"The key issue though is that most people either can't be bothered, or just don't know that they have additional protection beyond the manufacturers 12 month warranty."

    To be perfectly honest, in my 3 decades in the UK before I moved away, I didn't bother at all with the small claims system. I rarely encountered any real wrongdoing, and the time and effort for pursuing a claim like the above simply wouldn't be worth my time. I was generally prudent enough to research products before I bought them, and I never left my only copy of anything important on a system prone to failure (i.e. all of them). I've suffered data failure due to my own mistakes of course, but the data's always recoverable if it's worth the effort.

    I understand that non-techies might have a different take, but in my opinion the only reason a device might be worth more than its original purchase price due to the data stored is the user's own mistake.

     

    reply to this | link to this | view in thread ]

  61.  
    identicon
    Robbie, Jun 19th, 2012 @ 4:31pm

    Re: Re: Re: Re: Re: Re: Sale of Goods Act

    The lawsuit above doesn't mention where the product was purchased, and from the description it may have been bought through a reseller rather than an Apple store

    In section 9:

    The Plaintiff was told by Simply Computing representatives to take the TimeCapsule back to the original Apple Store where it was purchased.

    TBH, its not entirely clear to me if he's going after Apple the manufacturer or Apple the retailer, but as he's stating the Sale of Goods Act, I guess it's whatever ties in with that.

     

    reply to this | link to this | view in thread ]

  62.  
    icon
    PaulT (profile), Jun 20th, 2012 @ 12:34am

    Re: Re: Re: Re: Re: Re: Re: Sale of Goods Act

    Ah, my apologies, I somehow missed that while skimming last night.

     

    reply to this | link to this | view in thread ]

  63.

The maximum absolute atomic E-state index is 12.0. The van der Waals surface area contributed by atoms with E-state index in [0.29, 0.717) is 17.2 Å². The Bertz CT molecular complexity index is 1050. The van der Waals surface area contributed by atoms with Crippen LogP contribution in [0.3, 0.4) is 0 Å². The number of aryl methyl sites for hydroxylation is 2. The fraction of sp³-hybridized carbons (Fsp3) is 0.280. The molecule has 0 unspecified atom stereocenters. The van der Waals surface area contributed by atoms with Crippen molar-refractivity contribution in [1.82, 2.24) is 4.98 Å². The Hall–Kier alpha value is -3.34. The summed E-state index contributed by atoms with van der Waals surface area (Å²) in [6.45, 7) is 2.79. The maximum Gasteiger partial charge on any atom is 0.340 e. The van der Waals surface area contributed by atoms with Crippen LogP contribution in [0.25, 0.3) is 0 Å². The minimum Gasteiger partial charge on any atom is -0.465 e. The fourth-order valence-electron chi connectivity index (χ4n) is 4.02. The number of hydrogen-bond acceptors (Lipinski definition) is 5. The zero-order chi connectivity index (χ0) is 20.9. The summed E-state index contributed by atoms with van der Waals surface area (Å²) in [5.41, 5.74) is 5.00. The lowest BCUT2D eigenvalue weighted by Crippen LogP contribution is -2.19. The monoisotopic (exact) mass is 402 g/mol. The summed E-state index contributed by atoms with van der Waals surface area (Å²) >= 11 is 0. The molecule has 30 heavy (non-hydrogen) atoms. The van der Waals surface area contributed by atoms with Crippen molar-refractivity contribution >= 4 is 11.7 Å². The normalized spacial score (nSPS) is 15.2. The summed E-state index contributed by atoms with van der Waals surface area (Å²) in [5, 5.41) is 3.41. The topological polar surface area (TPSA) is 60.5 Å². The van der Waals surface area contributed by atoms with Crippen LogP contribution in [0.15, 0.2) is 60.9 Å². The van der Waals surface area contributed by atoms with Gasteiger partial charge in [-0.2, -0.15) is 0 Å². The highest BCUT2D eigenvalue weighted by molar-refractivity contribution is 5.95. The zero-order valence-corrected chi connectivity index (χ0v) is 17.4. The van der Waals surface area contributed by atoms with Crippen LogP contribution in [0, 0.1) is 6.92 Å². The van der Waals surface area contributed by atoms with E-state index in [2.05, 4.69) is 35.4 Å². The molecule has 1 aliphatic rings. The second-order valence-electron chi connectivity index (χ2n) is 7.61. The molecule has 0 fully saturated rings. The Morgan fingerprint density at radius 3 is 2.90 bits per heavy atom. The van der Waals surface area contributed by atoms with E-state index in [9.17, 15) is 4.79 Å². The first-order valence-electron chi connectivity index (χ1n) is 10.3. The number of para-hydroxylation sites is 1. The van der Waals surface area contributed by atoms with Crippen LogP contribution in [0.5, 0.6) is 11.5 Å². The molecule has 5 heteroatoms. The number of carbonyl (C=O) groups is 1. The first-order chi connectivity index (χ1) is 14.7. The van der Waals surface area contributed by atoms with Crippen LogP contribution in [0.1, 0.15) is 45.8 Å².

icon
    Hooter McBus (profile), Jun 20th, 2012 @ 12:47am

    Re: Re: One of the few times I disagree with you, Mike

    Little bit different.

    There is clearly a connection between the name and the product purpose, as opposed to a brand name or a model (such as your example of Magic and car names).

    Not saying this is the be all and end all, but is a relevant consideration (misleading and deceptive conduct?)

    My point is, prima facie, it appears that Apple sold a product on the basis that it would last...and it didn't.

     

    reply to this | link to this | view in thread ]

  64.  
    icon
    PicBack (profile), Jul 6th, 2012 @ 2:20pm

    So Mr Tung asked Apple if the data from Time Capsule could be recovered. Apple said no, but has he asked for a second opinion?

    Apple are great at lots of things, but not data recovery experts. This is what we do here at PicBack.
    We have successfully recovered data from many damaged Time Capsules. They can be a little more difficult to work on but are still just hard drives at the end of the day.

    While we can't guarantee that data can be recovered every time, we have all the right tools for the job. If anyone else is in the same position then they can read more about out service here - http://picback.com/time-capsule-recovery

    This story should stand as a warning that drives do fail and that it is always a good idea to have several backups of your valuable data.

     

    reply to this | link to this | view in thread ]


Add Your Comment

Have a Techdirt Account? Sign in now. Want one? Register here
Get Techdirt’s Daily Email
Save me a cookie
  • Note: A CRLF will be replaced by a break tag (<br>), all other allowable HTML will remain intact
  • Allowed HTML Tags: <b> <i> <a> <em> <br> <strong> <blockquote> <hr> <tt>
Follow Techdirt
A word from our sponsors...
Essential Reading
Techdirt Reading List
Techdirt Insider Chat
A word from our sponsors...
Recent Stories
A word from our sponsors...

Close

Email This